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New York proposes age restriction on smoking

Law aims to prevent young people from developing deadly habit

New York is at it again. This time, instead of trying to limit the size of sugary beverages you can buy, it’s cracking down on young smokers.

The City Council, with the support of Mayor Michael Bloomberg, unveiled a plan that would make it illegal for anyone under the age of 21 to purchase or smoke cigarettes. The Council said that the whole idea is in the interest of stopping young people from developing a habit, which leads to the No. 1 cause of preventable death.

"The point here is to really address where smoking begins," City Council Speaker Christine Quinn told reporters yesterday.  

But retailers believe the proposed measure will do nothing to limit young people from smoking, claiming they will simply travel to neighboring cities to purchase cigarettes. A smokers’ rights advocate told the Associated Press that the move is "government paternalism at its worst."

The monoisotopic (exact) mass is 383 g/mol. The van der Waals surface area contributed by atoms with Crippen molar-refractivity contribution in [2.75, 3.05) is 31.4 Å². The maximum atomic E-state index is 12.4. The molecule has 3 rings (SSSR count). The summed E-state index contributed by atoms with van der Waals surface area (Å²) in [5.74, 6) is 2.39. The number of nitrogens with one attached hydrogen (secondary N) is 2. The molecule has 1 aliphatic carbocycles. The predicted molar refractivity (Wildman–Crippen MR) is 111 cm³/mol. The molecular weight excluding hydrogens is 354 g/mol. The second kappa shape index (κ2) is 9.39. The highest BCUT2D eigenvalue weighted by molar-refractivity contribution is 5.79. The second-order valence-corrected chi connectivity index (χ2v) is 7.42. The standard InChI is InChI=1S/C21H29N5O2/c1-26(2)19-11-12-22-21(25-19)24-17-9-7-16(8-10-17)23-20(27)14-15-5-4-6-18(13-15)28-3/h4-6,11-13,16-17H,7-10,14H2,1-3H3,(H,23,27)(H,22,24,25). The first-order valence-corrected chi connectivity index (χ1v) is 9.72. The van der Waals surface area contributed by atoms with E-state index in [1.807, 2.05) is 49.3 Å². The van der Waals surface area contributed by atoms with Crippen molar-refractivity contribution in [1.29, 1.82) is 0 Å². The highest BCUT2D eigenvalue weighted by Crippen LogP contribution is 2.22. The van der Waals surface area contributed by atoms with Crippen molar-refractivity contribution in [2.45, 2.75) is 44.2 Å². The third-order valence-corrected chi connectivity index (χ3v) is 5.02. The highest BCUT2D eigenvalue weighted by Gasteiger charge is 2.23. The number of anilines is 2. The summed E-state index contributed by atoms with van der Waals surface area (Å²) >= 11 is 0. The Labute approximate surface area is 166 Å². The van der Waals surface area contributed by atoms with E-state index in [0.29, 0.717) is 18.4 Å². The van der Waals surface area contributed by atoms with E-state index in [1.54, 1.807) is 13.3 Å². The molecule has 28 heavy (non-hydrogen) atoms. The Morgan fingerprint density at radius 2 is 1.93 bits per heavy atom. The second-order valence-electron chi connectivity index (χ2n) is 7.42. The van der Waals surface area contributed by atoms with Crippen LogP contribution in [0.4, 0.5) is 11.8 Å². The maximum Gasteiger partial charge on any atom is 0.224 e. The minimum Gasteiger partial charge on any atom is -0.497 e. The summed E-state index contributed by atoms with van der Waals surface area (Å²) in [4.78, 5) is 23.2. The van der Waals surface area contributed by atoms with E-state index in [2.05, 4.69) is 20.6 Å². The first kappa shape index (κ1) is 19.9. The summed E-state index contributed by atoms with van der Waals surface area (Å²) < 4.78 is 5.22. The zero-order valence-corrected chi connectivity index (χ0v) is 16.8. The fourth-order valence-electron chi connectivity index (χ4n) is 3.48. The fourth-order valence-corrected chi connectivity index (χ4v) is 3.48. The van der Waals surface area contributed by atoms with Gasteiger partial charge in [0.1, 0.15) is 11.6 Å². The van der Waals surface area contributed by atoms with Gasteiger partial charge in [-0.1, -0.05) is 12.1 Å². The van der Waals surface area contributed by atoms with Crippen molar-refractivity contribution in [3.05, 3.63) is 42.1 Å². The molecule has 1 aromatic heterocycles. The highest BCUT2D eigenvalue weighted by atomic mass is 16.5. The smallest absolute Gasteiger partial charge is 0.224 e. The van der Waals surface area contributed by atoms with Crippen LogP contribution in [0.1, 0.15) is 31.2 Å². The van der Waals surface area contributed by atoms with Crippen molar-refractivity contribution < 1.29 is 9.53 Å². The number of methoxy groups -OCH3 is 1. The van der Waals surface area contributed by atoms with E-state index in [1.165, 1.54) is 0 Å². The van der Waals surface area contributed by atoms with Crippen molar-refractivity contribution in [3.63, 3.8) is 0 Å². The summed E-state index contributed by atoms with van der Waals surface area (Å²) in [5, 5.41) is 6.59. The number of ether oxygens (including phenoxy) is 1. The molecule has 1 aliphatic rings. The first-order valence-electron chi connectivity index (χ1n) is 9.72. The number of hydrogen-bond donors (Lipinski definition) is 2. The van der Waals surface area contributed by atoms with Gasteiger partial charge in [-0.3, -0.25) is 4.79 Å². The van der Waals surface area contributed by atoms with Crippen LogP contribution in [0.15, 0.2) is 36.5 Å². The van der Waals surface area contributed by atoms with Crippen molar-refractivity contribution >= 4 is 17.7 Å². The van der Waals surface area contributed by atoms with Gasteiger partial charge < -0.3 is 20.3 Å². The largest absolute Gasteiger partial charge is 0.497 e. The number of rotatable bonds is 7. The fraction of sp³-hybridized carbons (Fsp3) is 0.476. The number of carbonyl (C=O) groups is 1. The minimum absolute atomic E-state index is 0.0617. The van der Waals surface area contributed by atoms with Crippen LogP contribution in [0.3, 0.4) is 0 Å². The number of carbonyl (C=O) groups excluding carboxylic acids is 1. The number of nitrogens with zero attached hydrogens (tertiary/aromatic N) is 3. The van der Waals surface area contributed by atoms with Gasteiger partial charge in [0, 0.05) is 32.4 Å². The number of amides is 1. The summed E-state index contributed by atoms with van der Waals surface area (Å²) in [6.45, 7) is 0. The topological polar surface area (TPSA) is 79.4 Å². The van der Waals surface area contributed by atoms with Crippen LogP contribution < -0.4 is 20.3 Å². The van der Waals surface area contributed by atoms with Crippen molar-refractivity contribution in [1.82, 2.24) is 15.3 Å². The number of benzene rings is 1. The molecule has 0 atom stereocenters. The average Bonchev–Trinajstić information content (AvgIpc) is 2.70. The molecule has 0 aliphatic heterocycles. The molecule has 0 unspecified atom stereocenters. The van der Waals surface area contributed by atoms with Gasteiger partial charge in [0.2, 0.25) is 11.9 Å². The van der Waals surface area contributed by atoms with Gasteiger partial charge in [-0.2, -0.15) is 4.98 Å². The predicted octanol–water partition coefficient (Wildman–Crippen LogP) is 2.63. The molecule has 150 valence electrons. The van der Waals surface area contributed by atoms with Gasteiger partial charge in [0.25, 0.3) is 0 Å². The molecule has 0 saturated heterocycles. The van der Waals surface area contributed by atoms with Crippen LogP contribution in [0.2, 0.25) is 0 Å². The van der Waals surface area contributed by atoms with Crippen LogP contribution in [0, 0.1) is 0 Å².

The current federal law mandates that no one under 18 can buy or smoke cigarettes. Some communities have raised the age to 19, and two have raised it to 21. A Chicago alderman also jumped on the bandwagon, saying the idea is “something worth exploring.” Texas had been considering a similar law, but the measure was placed on hold when the state’s budget board estimated Texas would lose out on $42 million in cigarette tax revenue over the course of two years.

Read AP’s detailed story about this proposal.

For more InsideCounsel stories related to the tobacco industry, see:

Supreme Court may hear free speech challenge to FDA’s authority to regulate tobacco

Michael Bloomberg seeks to ban cigarette displays

Tobacco companies and states reach agreement over payments

Judge tells Big Tobacco to disclose deception on packaging

D.C. Circuit rules against graphic tobacco label requirements


Cathleen Flahardy

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